Our final day in Buenos Aires started with breakfast downstairs in the hotel restaurant. We’d eaten in the lounge all previous mornings, but we would be spending the day with the R family, our new Irish friends. I knew they’d be here. The Hilton Buenos Aires was letting all five of them for free. Putting that Diamond status to good use!
The itinerary was already set, at least the first part: explore Feria San Telmo. This street fair is a Sunday fixture in the neighborhood of the same name. It’s about a 10-minute walk from the Hilton. We made sure to cross the picturesque Puente de la Mujer yet again.
Feria San Telmo
The Feria San Telmo is a street market that draws thousands of people every Sunday. It runs along Avenida Defensa from nearly the Plaza de Mayo for roughly 12 blocks. There are some small “spurs” off the main run, but the bulk of the stalls are along this street, which is pedestrianized from 9:00 a.m. to 4:00 p.m.
We entered the Feria at the north, near the Plaza de Mayo. It has everything you can think of: clothing, purses and other leather goods, ceramics, metalwork, woodwork, jewerly, and more. From dozens of different mate cups and bombillas to T-shirts covered with portraits of Frida Kahlo. A couple of the R boys bought jerseys.
There aren’t a whole lot of food vendors, but you can find them. Sampling alfajores, a traditional Argentinian cookie sandwich with dulce de leche, was the highlight. I almost bought a box, but convinced myself I didn’t want to deal with bringing them through customs at 4:00 a.m. when we’d land in Miami in a few days. Thinking back now, I should have. It would have been worth the hassle.
The center of the Feria San Telmo is Plaza Dorrego, a small square right along Defensa. This is where the fair originated decades ago. If you’re looking for the antiques, this is where you’ll find most of them, as there are dozens of stalls. Hotel tip: there is actually a Hilton family hotel (Curio Collection) right on Plaza Dorrego: Anselmo Buenos Aires. It can be a good value for both cash or points, depending on the season. I almost picked it. It’s a little boutique place and has good ratings and reviews.
We took a break at the Plaza Dorrego to discuss plans for the afternoon. The Fair had been fun. We considered heading to a different street market, but this idea was nixed by a taxi driver. It was supposedly closed this Sunday. The plan instead would be to head to La Boca and enjoy some Tango at El Caminito. Hailing two taxis for the 7 of us, we took off across BA.
Tango at El Caminito
As our taxi driver took off, it belatedly hit me how odd this situation was: two parents that I’ve known for all of 72 hours just entrusted me with their two youngest kids. What would we do if they didn’t arrive right after us? Or if we got split up? I had no way to contact them, no phone number for them, nor for the hotel.
It said a lot, though, about how far we had come so quickly. The kids had hit it off so well, and it was enjoyable talking with about everything from travel, to politics, to the odd differences between the English of the U.S. and that of Great Britain and Ireland. We all arrived at El Caminito safely and would enjoy the afternoon together. Hanging with the R family turned into one of our fondest memories of the entire trip.
We enjoyed our time at El Caminito. After a little souvenir shopping, we grabbed a late lunch and enjoyed some tango performance. I’m sure there are better spots in BA, but it was our chance to enjoy this piece of Argentinian culture.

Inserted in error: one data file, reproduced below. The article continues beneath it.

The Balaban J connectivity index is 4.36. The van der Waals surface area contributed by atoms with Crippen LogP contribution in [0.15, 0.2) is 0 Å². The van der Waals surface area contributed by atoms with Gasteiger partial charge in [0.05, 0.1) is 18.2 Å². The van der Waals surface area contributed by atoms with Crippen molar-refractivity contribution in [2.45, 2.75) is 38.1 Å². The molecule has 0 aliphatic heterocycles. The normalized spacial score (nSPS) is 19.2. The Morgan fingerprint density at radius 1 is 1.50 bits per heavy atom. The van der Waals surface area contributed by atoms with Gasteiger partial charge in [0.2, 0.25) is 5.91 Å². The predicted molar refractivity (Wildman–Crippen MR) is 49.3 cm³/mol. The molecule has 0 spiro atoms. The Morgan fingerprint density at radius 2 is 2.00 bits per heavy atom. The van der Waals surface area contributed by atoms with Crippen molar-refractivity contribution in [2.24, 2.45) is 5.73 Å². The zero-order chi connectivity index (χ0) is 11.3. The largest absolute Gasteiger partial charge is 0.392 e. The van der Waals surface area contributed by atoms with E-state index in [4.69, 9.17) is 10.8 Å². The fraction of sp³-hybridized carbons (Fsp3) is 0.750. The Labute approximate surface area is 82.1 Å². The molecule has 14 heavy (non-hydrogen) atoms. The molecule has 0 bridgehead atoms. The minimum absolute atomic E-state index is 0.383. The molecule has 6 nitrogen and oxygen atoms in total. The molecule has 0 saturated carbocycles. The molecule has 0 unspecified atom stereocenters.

A Long Walk Back
I’m not sure why we decided to walk all the way back to the Hilton, but we did. The kids didn’t even complain, they were having so much fun chatting and enjoying our time in La Boca. One benefit of this choice was being able to stop by a Bombonera, the stadium of the Boca Juniors soccer team. My daughter and I had stopped by as part of our Biker Street bike tour, but the R family hadn’t been here. As avid soccer fans, it was a must. You can see their eldest in the CABJ jersey.
From there it was over a mile through the streets of La Boca until we reached the southern end of Puerto Madero. I couldn’t help but realixe how lovely this barrio looks in the evening. The bright, new neighborhood stands in start contrast with the rest of Buenos Aires, with its gleaming towers. The revitalization of what used to be a slum neighborhood is truly amazing. Yet it retains the character of the port, with a number of cranes purposefully left in place.
Sadly, Puerto Madero was hardly used. It was constructed in a classic English style near the turn of the 20th century, but the shipping industry was changing rapidly. It was rendered obsolete soon after it was completed.
The walk was long (about 3 miles), but totally worth it. I’m a major fan of exploring cities on foot. My daughter is not, but she was a trooper during our Free Walks Tour the previous day. With company on this walk, she hardly noticed her aching feet.
The kids had a blast yet again in the pool. We knew it would be our last evening together, and we wanted to enjoy it. The day had been fantastic, an unforgettable time exploring the city together.
Even after the pool closed, we gathered in the lounge again for a couple more hours. It was both dinner and our social time. We would all be getting up early the next morning, us bound for Uruguay, them for Iguazu Falls. But even with the early wake up, we lingered in the lounge until nearly 9:00.
Here are the previous three days’ posts, in case you missed them: